War and Peace in the Christian Tradition
An introduction to some of the important ethical issues involved in war/peace studies. Beginning with an examination of the two major religious traditions, just war theory and pacifism/nonviolence, the course then turns to an examination of the experience of war by a focus on World War II and Vietnam. In light of an examination of both approaches to issues of war and peace and the experiences of war, the course concludes with a critical analysis of the American bishops’ pastoral letter, The Challenge of Peace. One unit.
Theological Perspectives on Medical Ethics
This course examines important developments in contemporary medical ethics considered in the context of the wider cultural assumptions of western philosophical traditions, the rise of the technological imperative, market capitalism, and globalization. These are brought into conversation with theological commitments to human dignity, the pursuit of virtue, the common good and the option for the poor. Topics to be considered will include healthcare relationships, treatment decisions, beginning and end of life issues, research using human subjects, the just distribution of healthcare resources, reproductive technologies, the HIV/AIDS epidemic, and health and human rights. One unit.
Ethics of Work and Family
Explores work and family as ethical themes in the Christian tradition. The course will consider the meanings and goals of work and family each in its own right and will also cover contemporary dilemmas at the intersection of work and family. Theological frameworks of virtue, vocation, feminist ethics, and social ethics will figure prominently in the course. Readings will draw on material from the documentary heritage of Catholic social teaching as well as contributions from theologians representing different Christian denominations, other religious traditions, and secular thinkers. One unit.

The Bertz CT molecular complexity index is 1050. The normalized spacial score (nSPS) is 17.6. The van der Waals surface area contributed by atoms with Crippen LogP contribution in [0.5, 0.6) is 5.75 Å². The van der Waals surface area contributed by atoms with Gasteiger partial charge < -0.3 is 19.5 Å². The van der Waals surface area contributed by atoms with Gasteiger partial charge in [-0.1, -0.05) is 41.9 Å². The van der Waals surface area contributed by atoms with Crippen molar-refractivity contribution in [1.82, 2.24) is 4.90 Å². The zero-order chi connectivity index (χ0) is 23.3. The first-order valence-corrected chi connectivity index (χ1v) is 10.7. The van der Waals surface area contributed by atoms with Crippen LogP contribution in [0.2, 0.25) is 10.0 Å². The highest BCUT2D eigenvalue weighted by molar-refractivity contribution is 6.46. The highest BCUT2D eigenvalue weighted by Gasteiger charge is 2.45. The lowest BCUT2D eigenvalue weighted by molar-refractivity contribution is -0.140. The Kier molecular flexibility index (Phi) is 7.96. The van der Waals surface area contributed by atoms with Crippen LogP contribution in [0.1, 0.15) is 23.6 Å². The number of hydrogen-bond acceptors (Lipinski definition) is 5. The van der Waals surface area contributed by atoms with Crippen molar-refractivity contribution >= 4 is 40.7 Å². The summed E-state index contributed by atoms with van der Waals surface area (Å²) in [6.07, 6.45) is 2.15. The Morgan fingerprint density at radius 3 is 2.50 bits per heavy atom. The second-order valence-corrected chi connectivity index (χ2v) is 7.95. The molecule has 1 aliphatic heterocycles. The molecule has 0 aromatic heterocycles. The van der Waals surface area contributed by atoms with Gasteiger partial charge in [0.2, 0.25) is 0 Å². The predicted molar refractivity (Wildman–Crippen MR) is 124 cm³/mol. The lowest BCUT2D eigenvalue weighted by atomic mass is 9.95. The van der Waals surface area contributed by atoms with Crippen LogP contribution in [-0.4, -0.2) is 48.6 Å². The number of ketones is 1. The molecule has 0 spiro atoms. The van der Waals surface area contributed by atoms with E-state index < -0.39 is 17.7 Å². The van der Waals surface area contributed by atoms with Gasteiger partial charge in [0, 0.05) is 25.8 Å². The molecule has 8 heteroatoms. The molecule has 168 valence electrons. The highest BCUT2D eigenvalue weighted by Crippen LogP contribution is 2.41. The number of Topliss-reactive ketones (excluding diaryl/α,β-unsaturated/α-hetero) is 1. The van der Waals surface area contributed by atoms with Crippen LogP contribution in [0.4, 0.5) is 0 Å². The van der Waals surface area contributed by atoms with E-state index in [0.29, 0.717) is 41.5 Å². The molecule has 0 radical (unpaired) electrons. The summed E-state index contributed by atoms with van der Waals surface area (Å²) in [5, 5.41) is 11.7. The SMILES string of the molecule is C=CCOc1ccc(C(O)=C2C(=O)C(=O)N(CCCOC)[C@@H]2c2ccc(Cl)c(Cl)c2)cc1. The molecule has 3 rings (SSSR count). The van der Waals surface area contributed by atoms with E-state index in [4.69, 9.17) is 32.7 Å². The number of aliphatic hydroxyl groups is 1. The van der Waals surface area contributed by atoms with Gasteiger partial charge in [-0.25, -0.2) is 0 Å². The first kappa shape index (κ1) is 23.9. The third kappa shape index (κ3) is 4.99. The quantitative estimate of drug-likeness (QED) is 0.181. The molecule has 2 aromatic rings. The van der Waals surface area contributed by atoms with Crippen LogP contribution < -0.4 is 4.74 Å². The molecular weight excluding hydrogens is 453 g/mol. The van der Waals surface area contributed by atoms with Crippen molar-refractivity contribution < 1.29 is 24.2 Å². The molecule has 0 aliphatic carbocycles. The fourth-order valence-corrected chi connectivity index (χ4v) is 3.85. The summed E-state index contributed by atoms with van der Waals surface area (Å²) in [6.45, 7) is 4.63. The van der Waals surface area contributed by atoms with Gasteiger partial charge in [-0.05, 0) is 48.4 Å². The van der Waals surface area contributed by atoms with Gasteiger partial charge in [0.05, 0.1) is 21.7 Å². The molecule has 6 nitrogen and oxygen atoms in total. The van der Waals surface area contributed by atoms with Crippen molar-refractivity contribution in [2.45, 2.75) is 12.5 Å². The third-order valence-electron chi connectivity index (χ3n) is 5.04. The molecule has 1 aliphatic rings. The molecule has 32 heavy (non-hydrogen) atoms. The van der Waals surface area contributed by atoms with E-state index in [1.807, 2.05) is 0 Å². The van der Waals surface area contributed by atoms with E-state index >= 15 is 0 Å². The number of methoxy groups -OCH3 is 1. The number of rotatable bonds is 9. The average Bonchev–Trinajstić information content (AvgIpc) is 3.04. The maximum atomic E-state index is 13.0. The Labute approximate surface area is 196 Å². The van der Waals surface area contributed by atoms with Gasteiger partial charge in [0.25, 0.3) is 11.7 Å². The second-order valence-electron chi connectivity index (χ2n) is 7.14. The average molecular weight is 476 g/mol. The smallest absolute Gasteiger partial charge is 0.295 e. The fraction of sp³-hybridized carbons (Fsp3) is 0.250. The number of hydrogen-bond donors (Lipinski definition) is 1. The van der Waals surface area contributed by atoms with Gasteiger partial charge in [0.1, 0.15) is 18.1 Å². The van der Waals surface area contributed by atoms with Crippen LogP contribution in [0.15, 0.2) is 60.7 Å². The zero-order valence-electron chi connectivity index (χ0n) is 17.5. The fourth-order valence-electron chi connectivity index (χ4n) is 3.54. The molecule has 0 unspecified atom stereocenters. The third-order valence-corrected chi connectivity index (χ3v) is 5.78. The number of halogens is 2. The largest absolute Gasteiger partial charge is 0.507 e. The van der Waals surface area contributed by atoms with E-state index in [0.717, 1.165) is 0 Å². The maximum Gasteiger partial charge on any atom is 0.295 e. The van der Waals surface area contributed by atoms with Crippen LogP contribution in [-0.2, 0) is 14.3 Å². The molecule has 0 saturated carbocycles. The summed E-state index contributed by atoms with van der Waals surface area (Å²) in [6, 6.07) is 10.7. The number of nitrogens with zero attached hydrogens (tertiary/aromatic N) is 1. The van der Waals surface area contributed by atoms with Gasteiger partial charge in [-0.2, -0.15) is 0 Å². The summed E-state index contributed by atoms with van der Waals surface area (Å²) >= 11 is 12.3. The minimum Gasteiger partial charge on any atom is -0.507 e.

HIV/AIDS and Ethics
Explores the many ethical questions brought into relief by the HIV/AIDS pandemic, arguably one of the most pressing global public health issues of our time. Focusing primarily on issues of social justice, the course mines the traditions of Christian ethics and Catholic social teaching for resources with which to address topics including HIV prevention, treatment, research, access, and global public health. We will become familiar with key ethical methods and concepts, including casuistry, the common good, solidarity, and the option for the poor. One unit.
Economics and Ethical Values
Investigates the ethical dimensions of contemporary economic issues such as the restructured labor market, income and wealth distribution, the extent of globalization, the international debt crisis, and alternative economic models. Focus also includes the economic dimensions of race and gender relations and their relevance to economic justice. One unit.
Introductory level courses on special topics in religion, theology, Bible, and ethics. One unit.
Introductory level courses on special topics in religion, theology, Bible, and ethics. One unit.
Intermediate level courses on special topics in religion, theology, Bible, and ethics. One unit.
Advanced level courses on special topics in religion, theology, Bible, and ethics. One unit.